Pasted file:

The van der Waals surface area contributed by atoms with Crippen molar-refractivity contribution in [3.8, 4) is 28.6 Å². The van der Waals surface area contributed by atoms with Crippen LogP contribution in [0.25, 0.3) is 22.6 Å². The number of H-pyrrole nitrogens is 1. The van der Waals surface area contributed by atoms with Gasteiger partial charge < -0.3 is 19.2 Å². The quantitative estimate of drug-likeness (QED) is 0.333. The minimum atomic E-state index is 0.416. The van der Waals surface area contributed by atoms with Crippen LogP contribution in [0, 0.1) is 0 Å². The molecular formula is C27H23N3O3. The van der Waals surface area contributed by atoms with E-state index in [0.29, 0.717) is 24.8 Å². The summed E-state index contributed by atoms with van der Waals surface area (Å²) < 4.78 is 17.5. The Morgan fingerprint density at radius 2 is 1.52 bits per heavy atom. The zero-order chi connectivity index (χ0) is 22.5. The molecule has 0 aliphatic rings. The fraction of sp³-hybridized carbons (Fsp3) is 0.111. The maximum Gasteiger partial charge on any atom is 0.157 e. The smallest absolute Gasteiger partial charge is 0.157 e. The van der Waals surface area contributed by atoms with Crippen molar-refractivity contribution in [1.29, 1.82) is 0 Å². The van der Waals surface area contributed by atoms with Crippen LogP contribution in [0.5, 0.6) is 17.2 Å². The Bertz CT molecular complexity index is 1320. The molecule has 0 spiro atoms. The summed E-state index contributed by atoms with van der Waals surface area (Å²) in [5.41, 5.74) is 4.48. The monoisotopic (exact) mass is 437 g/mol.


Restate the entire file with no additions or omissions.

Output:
The van der Waals surface area contributed by atoms with Crippen molar-refractivity contribution in [3.8, 4) is 28.6 Å². The van der Waals surface area contributed by atoms with Crippen LogP contribution in [0.25, 0.3) is 22.6 Å². The number of H-pyrrole nitrogens is 1. The van der Waals surface area contributed by atoms with Gasteiger partial charge < -0.3 is 19.2 Å². The quantitative estimate of drug-likeness (QED) is 0.333. The minimum atomic E-state index is 0.416. The van der Waals surface area contributed by atoms with Crippen LogP contribution in [0, 0.1) is 0 Å². The molecular formula is C27H23N3O3. The van der Waals surface area contributed by atoms with E-state index in [0.29, 0.717) is 24.8 Å². The summed E-state index contributed by atoms with van der Waals surface area (Å²) < 4.78 is 17.5. The Morgan fingerprint density at radius 2 is 1.52 bits per heavy atom. The zero-order chi connectivity index (χ0) is 22.5. The molecule has 0 aliphatic rings. The fraction of sp³-hybridized carbons (Fsp3) is 0.111. The maximum Gasteiger partial charge on any atom is 0.157 e. The smallest absolute Gasteiger partial charge is 0.157 e. The van der Waals surface area contributed by atoms with Crippen molar-refractivity contribution in [1.29, 1.82) is 0 Å². The van der Waals surface area contributed by atoms with Crippen LogP contribution in [0.5, 0.6) is 17.2 Å². The Bertz CT molecular complexity index is 1320. The molecule has 0 spiro atoms. The summed E-state index contributed by atoms with van der Waals surface area (Å²) in [5.41, 5.74) is 4.48. The monoisotopic (exact) mass is 437 g/mol.